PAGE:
In order to go on with, a résumé of the classical second-quantization method on phase space is presented in Section II, with emphasis on some aspects which are relevant for the sequence of this work. Thus we show that for every additive variable defined in phase space, there exists an operator in the Schönberg-Fock space. Besides, in Section III, some elements of symmetry are studied, and the constants of motion are identified in terms of quantized field operators y(x). In this context, we present the local conservation equations. Our NSO is introduced in Section IV, with a derivation of the Fokker-Planck-Kramers equation. This application has a twofold proposal. First, to show how such a NSO method works out in a specific situation. Second, as the derivation of such a kinetic equation is not a trivial problem, our method can be better compared with standard procedures. Section V is dedicated to concluding remarks.


II. Field Formalism in Phase Space

Consider a classical n-body system described by the Liouville equation

dafo01.gif (345 bytes)


da620-1.gif (1084 bytes)

is the n-Poisson bracket;

dafo02.gif (1014 bytes)

is the Hamiltonian; pl is the momentum of the particle whose position is ql; and fn = f(q1,q2,...,qn,p1,p2,...,pn;t) is the probability density in the phase space of the n-body system.

In the Schönberg's formalism, such a classical n-body system is described in terms of field operators y(x;t) defined on phase space (x = (q,p)) and characterized by the commutation and anticommutation rules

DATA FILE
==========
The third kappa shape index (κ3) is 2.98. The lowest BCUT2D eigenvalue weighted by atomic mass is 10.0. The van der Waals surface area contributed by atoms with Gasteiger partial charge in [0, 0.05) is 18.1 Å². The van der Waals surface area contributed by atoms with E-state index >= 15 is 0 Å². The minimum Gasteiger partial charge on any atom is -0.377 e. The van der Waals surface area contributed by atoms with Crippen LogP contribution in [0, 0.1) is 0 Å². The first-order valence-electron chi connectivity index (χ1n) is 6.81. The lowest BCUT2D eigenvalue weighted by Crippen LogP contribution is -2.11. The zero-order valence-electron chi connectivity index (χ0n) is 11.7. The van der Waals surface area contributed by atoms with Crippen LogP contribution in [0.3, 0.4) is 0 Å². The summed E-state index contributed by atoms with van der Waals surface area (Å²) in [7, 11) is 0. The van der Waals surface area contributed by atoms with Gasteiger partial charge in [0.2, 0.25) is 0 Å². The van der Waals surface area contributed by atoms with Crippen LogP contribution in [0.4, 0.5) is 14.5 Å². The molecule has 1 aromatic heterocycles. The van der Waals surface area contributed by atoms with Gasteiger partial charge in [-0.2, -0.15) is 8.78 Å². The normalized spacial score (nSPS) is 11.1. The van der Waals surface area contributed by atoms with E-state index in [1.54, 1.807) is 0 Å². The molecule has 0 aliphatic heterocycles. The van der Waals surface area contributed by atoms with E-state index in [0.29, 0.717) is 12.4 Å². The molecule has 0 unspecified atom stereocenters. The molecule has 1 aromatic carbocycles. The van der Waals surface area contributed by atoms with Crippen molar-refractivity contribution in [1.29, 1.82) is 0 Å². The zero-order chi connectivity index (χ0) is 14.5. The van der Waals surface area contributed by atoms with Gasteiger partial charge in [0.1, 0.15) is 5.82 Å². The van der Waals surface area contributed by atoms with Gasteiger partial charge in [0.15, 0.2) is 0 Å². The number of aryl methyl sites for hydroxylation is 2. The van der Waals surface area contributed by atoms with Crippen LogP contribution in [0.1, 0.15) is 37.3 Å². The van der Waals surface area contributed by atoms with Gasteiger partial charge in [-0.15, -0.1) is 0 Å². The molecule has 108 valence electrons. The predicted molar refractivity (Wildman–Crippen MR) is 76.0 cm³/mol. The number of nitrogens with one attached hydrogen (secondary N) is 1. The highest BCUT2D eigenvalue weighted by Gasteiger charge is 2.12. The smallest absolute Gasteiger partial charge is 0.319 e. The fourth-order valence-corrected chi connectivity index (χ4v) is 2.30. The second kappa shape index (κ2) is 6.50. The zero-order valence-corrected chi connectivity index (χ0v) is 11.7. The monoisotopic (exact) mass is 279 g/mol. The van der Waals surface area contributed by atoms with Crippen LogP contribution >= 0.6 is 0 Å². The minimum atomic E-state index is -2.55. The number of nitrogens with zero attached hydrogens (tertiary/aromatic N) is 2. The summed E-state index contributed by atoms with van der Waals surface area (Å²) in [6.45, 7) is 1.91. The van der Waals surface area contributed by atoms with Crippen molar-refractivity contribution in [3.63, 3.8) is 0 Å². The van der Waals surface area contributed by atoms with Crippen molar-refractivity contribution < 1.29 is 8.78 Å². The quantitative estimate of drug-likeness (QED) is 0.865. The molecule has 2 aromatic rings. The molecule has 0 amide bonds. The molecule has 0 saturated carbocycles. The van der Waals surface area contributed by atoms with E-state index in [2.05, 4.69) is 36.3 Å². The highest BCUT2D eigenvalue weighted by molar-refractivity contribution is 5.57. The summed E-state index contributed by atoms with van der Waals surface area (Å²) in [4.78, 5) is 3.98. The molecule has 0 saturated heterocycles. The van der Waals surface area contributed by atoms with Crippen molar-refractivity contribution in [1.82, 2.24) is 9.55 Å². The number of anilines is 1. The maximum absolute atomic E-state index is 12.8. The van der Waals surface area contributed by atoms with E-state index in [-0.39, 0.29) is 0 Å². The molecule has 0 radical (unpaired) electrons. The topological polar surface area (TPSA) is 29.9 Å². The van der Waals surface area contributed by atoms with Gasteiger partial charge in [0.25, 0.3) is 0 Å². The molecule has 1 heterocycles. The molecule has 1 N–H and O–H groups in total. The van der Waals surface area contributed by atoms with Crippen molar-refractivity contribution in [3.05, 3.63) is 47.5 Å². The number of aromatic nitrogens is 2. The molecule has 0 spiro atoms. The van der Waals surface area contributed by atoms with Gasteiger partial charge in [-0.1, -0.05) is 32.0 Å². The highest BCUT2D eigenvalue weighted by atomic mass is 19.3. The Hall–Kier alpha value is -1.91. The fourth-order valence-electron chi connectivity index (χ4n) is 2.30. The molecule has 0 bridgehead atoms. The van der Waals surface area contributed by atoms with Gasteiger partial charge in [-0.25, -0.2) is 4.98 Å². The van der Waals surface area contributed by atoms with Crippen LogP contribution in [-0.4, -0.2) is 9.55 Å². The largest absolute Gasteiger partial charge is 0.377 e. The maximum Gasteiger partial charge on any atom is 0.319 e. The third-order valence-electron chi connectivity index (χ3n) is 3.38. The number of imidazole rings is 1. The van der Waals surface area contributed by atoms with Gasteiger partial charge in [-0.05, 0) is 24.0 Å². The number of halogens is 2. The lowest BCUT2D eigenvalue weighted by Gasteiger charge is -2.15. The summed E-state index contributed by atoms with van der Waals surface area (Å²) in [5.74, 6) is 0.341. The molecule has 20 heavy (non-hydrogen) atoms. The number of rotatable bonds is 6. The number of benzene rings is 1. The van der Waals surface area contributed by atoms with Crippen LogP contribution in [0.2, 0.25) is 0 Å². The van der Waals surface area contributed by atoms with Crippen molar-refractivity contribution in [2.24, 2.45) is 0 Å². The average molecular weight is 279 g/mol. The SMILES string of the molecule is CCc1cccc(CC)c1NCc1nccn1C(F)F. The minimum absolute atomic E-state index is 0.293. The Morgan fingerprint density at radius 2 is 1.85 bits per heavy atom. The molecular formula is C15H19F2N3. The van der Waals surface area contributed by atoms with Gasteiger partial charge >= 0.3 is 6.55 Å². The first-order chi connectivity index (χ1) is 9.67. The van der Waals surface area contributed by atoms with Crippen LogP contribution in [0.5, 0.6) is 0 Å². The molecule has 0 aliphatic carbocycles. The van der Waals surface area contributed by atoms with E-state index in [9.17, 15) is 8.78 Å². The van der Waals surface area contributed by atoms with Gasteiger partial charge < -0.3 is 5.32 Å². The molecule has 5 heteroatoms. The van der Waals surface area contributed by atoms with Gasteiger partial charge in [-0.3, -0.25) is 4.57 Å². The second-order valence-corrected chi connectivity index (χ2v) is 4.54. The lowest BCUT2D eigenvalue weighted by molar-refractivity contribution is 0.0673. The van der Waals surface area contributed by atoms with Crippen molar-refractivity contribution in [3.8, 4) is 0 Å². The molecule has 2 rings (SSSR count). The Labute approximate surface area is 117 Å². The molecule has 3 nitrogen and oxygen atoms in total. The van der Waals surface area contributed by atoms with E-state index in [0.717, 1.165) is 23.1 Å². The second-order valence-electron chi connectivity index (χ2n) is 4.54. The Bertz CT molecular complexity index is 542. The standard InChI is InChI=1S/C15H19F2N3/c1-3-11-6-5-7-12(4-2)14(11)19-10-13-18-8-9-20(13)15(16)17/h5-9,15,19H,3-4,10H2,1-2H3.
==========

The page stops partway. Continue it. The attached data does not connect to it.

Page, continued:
dafo03.gif (974 bytes)

where d(x-x¢) = d(q-q¢)d(p-p¢), and [A,B]± = AB±BA. In this approach, the equation of motion for the state of the system, |c(t)ñ, is given by

dafo05.gif (381 bytes)

where L is the "second-quantized'' Liouville operator, that is

dafo06.gif (1089 bytes)

with dx = dpdq,

da621-1.gif (1217 bytes)

and y*(x;t) being the Hermitian conjugated of y(x;t). |c(t)ñ is an element of the Fock space (the Schönberg-Fock space) Fi = Å¥n = 0 Fin, Fin = HÄi HÄi···Äi H (n-factors), with i = a,s, such that Äi = s  (Äi = a) is a symmetrized (antisymmetrized) product, and H is the Hilbert space introduced by Koopman[42]. The choice of sign in the rules (3) and (4) determines the space Fs or Fa to be used and the statistics of the particles, which here are considered indistinguishable.

The number operator is defined by

dafo07.gif (625 bytes)

for which any of the eigenvalues 0,1,2,... may be assigned. In the space Fi , a general state, solution of Eq.(5), is given by

da621-2.gif (953 bytes)

where dnx = dx1dx2...dxn, |cnñ = y*(x1;t)y*(x2;t)...y*(xn;t)|0ñ. The state |0ñ, the vacuum defined in the phase space, is normalized, á0|0ñ = 1, and y(x;t)|0ñ = 0. The coefficients

da621-3.gif (796 bytes)

are complex-valued functions, which belong to the class of functions dal.gif (103 bytes)2 (W(x1, x2, ...,xn), Lebesgue), with W(x1,x2,...,xn) the phase space of n particles; such complex functions define a Hilbert-Koopman space Hn.

An approach developed in terms of Hn corresponds to a "first-quantized'' representation of classical statistical mechanics and describes a system with a fixed number of particles, n. It is showed [26] that the functions qn = q(x1,x2,...,xn;t) = áx1,x2,...,xn|qn(t)ñ, (|qn(t)ñ  Î Hn) satisfy the equation

dafo08.gif (682 bytes)